When we lived in Houston, I was enjoyed participating in the musical culture of the city and would frequently attend concerts, as well as performing with the Houston Symphony Chorus. That is one of the things I miss most about my life in Houston. But sometimes there are opportunities here to attend performances that compare to the best of what I've heard in the States.
The Musical Centre of Nigeria (the Muson Centre) is usually the venue for artists that are sponsored by some business or embassy and the concerts are usually free or at very low cost -- less than $13. They do need to improve their PR, because the concerts are really poorly publicized and, therefore, usually poorly attended. Recently I went to a concert there which had been advertised as a string quartet from South Africa. I went, expecting classical music. But I was equally pleased to hear a really great jazz quartet: piano, violin, percussion and a vocalist. Singing was Melanie Scholtz with the Buskaid Soweto String Project. They were really wonderful! I've included some clips so you can hear a bit.
They played some original music and also some classics, like "Summertime" from Porgy and Bess.
Tonight was a thrilling performance by the 24 year old Czech pianist Lukas Vondracek. He was one of the most talented pianists I have ever heard perform live. He played one of the pieces which he had performed last year for the Van Cliburn Competition, where he received a Jury Discretionary Award. He recently won the Hilton Head International Piano Competition in the US, and will perform a concert in Carnegie Hall next month as part of his award. It was such a shame that his appearance here was so poorly publicized. When the concert started there were only a handful of people there. More trickled in during the performance, but there were still less than 50 by the time he finished. And it was a free performance -- I'm sure that won't be the case in Carnegie Hall next month! I felt badly that he had such a small audience, but it was kind of nice that it was so intimate.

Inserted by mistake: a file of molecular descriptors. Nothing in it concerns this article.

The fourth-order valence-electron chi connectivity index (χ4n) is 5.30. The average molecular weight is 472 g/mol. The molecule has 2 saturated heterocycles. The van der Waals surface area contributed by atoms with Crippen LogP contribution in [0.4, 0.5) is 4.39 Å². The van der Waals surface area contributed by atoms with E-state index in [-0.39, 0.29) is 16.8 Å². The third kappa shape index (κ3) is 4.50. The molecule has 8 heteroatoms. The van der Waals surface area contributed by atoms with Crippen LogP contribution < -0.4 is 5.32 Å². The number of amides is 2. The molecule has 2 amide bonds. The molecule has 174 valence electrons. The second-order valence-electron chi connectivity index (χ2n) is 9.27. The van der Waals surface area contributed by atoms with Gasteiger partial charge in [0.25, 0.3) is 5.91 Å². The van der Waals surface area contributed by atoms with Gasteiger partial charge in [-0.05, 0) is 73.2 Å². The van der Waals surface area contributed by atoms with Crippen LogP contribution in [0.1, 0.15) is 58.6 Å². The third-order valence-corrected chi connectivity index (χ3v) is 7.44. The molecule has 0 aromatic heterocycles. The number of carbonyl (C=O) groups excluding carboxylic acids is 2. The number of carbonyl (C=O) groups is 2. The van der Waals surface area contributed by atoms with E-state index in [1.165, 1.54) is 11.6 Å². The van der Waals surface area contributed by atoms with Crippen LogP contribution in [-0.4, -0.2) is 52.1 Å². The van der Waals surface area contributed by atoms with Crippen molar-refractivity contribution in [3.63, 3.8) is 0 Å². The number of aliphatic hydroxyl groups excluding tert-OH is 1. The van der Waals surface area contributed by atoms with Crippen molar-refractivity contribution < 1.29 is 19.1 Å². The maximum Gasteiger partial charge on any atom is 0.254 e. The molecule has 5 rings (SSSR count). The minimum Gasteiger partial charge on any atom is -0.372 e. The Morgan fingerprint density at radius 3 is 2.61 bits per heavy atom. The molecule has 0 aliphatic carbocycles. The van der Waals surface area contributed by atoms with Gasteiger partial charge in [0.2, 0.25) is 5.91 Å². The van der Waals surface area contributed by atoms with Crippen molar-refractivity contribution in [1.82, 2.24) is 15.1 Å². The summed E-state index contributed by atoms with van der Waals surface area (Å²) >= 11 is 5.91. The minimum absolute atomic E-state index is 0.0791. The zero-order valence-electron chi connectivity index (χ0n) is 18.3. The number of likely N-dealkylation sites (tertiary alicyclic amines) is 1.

You can listen to a good recording of some of the Smetana Czech Dances that he played by following the link to the Van Cliburn Competition above. Below is a bit of the Rachmaninoff he played.
He was joined by "his partner," a Taiwanese pianist who is also studying at the New England Conservatory of Music. Yu-Chien Shih played a Chopin piece and also joined him playing some of the Dvorak Slavonic Dances for 4 hands.
I left the concert with my musical soul purring with contentment.